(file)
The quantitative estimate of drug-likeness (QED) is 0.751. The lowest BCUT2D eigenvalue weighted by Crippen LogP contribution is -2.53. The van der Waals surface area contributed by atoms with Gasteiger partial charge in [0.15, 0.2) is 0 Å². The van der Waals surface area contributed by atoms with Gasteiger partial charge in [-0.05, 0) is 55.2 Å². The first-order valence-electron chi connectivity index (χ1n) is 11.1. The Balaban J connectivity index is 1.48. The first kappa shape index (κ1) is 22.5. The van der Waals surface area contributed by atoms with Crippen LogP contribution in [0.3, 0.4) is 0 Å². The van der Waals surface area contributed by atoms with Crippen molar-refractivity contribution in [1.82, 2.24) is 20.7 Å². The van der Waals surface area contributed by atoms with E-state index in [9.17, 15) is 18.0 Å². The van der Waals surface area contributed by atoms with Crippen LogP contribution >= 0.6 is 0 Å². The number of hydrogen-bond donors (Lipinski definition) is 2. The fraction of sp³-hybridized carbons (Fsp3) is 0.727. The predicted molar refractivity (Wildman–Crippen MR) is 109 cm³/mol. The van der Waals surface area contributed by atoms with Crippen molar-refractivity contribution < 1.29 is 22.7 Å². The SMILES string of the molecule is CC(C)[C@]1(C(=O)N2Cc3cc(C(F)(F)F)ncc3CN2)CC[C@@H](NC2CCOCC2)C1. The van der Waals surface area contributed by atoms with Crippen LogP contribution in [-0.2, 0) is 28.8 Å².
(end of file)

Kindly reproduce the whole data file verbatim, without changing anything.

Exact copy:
The quantitative estimate of drug-likeness (QED) is 0.751. The lowest BCUT2D eigenvalue weighted by Crippen LogP contribution is -2.53. The van der Waals surface area contributed by atoms with Gasteiger partial charge in [0.15, 0.2) is 0 Å². The van der Waals surface area contributed by atoms with Gasteiger partial charge in [-0.05, 0) is 55.2 Å². The first-order valence-electron chi connectivity index (χ1n) is 11.1. The Balaban J connectivity index is 1.48. The first kappa shape index (κ1) is 22.5. The van der Waals surface area contributed by atoms with Crippen LogP contribution in [0.3, 0.4) is 0 Å². The van der Waals surface area contributed by atoms with Crippen molar-refractivity contribution in [1.82, 2.24) is 20.7 Å². The van der Waals surface area contributed by atoms with E-state index in [9.17, 15) is 18.0 Å². The van der Waals surface area contributed by atoms with Crippen LogP contribution >= 0.6 is 0 Å². The number of hydrogen-bond donors (Lipinski definition) is 2. The fraction of sp³-hybridized carbons (Fsp3) is 0.727. The predicted molar refractivity (Wildman–Crippen MR) is 109 cm³/mol. The van der Waals surface area contributed by atoms with Crippen molar-refractivity contribution < 1.29 is 22.7 Å². The SMILES string of the molecule is CC(C)[C@]1(C(=O)N2Cc3cc(C(F)(F)F)ncc3CN2)CC[C@@H](NC2CCOCC2)C1. The van der Waals surface area contributed by atoms with Crippen LogP contribution in [-0.2, 0) is 28.8 Å².